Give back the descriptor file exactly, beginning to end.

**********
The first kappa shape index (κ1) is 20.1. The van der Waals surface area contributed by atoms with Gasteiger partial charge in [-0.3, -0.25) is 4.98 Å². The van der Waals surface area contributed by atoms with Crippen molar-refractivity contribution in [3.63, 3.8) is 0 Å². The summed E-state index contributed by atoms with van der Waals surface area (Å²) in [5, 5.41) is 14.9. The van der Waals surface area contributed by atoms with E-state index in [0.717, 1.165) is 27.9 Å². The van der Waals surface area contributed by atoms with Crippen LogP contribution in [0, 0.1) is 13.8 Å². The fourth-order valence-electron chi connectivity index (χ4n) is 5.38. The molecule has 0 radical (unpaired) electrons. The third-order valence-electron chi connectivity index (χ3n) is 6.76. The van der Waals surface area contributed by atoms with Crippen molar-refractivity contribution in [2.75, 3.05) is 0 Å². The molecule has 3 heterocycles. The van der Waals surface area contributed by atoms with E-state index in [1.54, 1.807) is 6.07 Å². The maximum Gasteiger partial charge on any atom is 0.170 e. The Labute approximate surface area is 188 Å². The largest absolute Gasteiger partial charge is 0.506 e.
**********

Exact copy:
The first kappa shape index (κ1) is 20.1. The van der Waals surface area contributed by atoms with Gasteiger partial charge in [-0.3, -0.25) is 4.98 Å². The van der Waals surface area contributed by atoms with Crippen molar-refractivity contribution in [3.63, 3.8) is 0 Å². The summed E-state index contributed by atoms with van der Waals surface area (Å²) in [5, 5.41) is 14.9. The van der Waals surface area contributed by atoms with E-state index in [0.717, 1.165) is 27.9 Å². The van der Waals surface area contributed by atoms with Crippen LogP contribution in [0, 0.1) is 13.8 Å². The fourth-order valence-electron chi connectivity index (χ4n) is 5.38. The molecule has 0 radical (unpaired) electrons. The third-order valence-electron chi connectivity index (χ3n) is 6.76. The van der Waals surface area contributed by atoms with Crippen molar-refractivity contribution in [2.75, 3.05) is 0 Å². The molecule has 3 heterocycles. The van der Waals surface area contributed by atoms with E-state index in [1.54, 1.807) is 6.07 Å². The maximum Gasteiger partial charge on any atom is 0.170 e. The Labute approximate surface area is 188 Å². The largest absolute Gasteiger partial charge is 0.506 e.